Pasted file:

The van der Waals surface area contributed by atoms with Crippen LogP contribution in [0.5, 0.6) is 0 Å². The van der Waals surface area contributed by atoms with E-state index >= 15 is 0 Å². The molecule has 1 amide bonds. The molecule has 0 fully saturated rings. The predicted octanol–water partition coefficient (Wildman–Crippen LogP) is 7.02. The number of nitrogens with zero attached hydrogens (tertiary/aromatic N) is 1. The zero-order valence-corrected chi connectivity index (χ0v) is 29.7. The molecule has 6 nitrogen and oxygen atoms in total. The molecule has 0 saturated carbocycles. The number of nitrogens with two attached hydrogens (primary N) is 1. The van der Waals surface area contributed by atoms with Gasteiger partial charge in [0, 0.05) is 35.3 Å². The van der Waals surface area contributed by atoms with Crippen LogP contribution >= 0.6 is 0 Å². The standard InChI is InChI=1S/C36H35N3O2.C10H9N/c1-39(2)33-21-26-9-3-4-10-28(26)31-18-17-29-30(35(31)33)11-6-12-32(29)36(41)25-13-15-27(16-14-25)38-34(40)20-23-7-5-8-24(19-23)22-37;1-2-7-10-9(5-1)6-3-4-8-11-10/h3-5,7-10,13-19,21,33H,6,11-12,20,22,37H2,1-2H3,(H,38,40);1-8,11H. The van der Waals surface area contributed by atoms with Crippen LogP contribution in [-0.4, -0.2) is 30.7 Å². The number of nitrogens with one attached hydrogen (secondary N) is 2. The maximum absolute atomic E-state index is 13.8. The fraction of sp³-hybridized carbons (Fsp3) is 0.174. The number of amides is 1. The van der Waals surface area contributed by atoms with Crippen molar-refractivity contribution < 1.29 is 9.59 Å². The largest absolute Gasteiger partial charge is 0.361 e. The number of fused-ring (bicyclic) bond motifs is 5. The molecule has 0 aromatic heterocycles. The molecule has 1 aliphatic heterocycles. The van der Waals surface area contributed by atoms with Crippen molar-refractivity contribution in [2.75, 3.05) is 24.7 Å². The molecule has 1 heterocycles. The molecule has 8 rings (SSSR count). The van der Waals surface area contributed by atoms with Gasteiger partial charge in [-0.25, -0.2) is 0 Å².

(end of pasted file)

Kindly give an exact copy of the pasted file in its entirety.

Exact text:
The van der Waals surface area contributed by atoms with Crippen LogP contribution in [0.5, 0.6) is 0 Å². The van der Waals surface area contributed by atoms with E-state index >= 15 is 0 Å². The molecule has 1 amide bonds. The molecule has 0 fully saturated rings. The predicted octanol–water partition coefficient (Wildman–Crippen LogP) is 7.02. The number of nitrogens with zero attached hydrogens (tertiary/aromatic N) is 1. The zero-order valence-corrected chi connectivity index (χ0v) is 29.7. The molecule has 6 nitrogen and oxygen atoms in total. The molecule has 0 saturated carbocycles. The number of nitrogens with two attached hydrogens (primary N) is 1. The van der Waals surface area contributed by atoms with Gasteiger partial charge in [0, 0.05) is 35.3 Å². The van der Waals surface area contributed by atoms with Crippen LogP contribution >= 0.6 is 0 Å². The standard InChI is InChI=1S/C36H35N3O2.C10H9N/c1-39(2)33-21-26-9-3-4-10-28(26)31-18-17-29-30(35(31)33)11-6-12-32(29)36(41)25-13-15-27(16-14-25)38-34(40)20-23-7-5-8-24(19-23)22-37;1-2-7-10-9(5-1)6-3-4-8-11-10/h3-5,7-10,13-19,21,33H,6,11-12,20,22,37H2,1-2H3,(H,38,40);1-8,11H. The van der Waals surface area contributed by atoms with Crippen LogP contribution in [-0.4, -0.2) is 30.7 Å². The number of nitrogens with one attached hydrogen (secondary N) is 2. The maximum absolute atomic E-state index is 13.8. The fraction of sp³-hybridized carbons (Fsp3) is 0.174. The number of amides is 1. The van der Waals surface area contributed by atoms with Crippen molar-refractivity contribution < 1.29 is 9.59 Å². The largest absolute Gasteiger partial charge is 0.361 e. The number of fused-ring (bicyclic) bond motifs is 5. The molecule has 0 aromatic heterocycles. The molecule has 1 aliphatic heterocycles. The van der Waals surface area contributed by atoms with Crippen molar-refractivity contribution in [2.75, 3.05) is 24.7 Å². The molecule has 1 heterocycles. The molecule has 8 rings (SSSR count). The van der Waals surface area contributed by atoms with Gasteiger partial charge in [-0.25, -0.2) is 0 Å².